When under a fit of aggression, men in Pakistan do not think twice before behaving violently with their pregnant wives, and completely ignore the health scare their wives may suffer because of constant beating and abuse, says a new study.
The study, entitled 'Consequences of domestic violence during pregnancy', by some students of the University of Karachi, revealed that many women who are verbally and physically abused by their aggressive husbands during their pregnancies have a greater risk of having low birth weight babies, miscarriages, abortions, premature labour and several other gynaecological disorders.
Conducted by Shakila A. Rehman and Mohammad Shahid, students of geography and social work departments of the KU, the study draws its data from a cross-sectional survey carried out on a sample of around 50 women in the age group of 20-39 years, in Madina Colony, a squatter settlement located in Gulshan-i-Iqbal.
With 52 per cent of the respondents complaining of verbal abuse and 36 per cent being subjected to physical torture at the hands of their husbands during pregnancy, the research revealed that incidents of physical violence was frequent scene during pregnancy, reports Dawn.com.
Over 50 percent of the respondents felt mentally tortured by the use of insulting and abusive language by their husbands. In fact, many women confessed that their husbands even pulled their hair or threw anything at them in a fit of anger. And in many instances, abusive husbands blackmailed their wives of marrying another women or leaving them if they give birth to a daughter.
Those who reported physical violence during pregnancy also admitted that their husbands were either drug addicts or unemployed and did not tolerate anything that they perceived offensive.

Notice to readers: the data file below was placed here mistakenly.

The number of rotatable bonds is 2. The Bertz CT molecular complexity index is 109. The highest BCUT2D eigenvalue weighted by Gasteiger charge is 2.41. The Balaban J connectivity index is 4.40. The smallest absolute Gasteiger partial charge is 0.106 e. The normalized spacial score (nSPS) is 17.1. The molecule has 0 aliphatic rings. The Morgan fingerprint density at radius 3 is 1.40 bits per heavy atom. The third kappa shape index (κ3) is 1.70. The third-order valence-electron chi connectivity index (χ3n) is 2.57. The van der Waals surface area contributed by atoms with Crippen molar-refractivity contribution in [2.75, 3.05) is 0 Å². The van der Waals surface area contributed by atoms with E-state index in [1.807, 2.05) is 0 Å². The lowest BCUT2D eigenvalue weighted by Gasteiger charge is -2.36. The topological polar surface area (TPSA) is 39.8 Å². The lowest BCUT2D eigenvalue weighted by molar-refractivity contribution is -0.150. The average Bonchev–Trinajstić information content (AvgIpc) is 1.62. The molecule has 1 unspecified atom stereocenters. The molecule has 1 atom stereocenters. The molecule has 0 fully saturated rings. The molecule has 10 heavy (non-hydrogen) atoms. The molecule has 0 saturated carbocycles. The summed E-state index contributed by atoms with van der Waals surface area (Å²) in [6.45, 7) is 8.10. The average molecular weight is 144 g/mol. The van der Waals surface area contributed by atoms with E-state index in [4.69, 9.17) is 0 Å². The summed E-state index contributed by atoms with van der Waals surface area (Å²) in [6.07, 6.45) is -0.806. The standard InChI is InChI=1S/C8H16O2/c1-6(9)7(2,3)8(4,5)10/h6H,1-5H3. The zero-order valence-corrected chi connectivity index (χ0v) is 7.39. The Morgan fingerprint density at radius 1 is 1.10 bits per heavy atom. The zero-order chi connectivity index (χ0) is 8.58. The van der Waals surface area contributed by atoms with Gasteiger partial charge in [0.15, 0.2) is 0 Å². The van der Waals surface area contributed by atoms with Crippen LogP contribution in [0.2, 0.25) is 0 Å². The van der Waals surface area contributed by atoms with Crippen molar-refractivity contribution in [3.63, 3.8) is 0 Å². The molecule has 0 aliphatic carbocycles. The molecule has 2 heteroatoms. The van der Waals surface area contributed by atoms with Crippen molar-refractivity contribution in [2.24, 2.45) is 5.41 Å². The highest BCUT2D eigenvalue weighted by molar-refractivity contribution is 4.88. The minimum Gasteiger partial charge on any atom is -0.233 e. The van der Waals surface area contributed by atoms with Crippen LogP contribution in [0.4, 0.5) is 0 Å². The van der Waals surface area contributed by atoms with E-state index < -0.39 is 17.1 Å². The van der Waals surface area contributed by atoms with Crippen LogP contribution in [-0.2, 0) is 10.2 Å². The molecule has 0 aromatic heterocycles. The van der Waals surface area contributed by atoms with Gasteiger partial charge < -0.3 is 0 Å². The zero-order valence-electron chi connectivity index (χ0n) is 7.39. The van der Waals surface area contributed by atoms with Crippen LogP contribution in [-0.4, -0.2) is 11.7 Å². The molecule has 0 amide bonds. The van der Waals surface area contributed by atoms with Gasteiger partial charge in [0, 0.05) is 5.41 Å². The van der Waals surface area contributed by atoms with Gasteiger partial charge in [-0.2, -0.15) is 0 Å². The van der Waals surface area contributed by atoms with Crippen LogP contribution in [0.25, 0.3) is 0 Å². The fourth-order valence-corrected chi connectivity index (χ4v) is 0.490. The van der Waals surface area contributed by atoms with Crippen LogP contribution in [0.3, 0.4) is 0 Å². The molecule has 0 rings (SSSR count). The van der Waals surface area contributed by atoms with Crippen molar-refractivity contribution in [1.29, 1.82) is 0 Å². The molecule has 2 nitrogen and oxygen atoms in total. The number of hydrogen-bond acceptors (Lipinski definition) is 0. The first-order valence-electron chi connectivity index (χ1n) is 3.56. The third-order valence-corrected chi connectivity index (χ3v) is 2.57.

As far as sexual violence against such women is concerned, the study revealed that 30 per cent of the respondents admitted to being forced into having sex many times by their husbands during pregnancy.
In almost 20 percent of cases, where pregnant women were physically and verbally abused at the hands of their husbands, they maintained that their husbands also took care of them during the period, saying that the violent behaviour of their husbands didn't bother them as it was just a momentary trait.
Most of the women in the study complained of mental distress during pregnancy and even after childbirth. There were 20 per cent cases of premature birth and low birth weight babies. Four per cent reported miscarriage due to physical violence.
According to the report, verbal, physical and sexual violence against women increases the risks of many gynaecological disorders including chronic pelvic pain, irregular vaginal bleeding and discharge, painful menstruation and pelvic inflammatory diseases while it can also have a very harmful effect on women's mental health and also on a child's physiological and psychological development.
The study is published in the recently released Pakistan Journal of Gender Studies by the Centre of Excellence for Women's Studies, KU.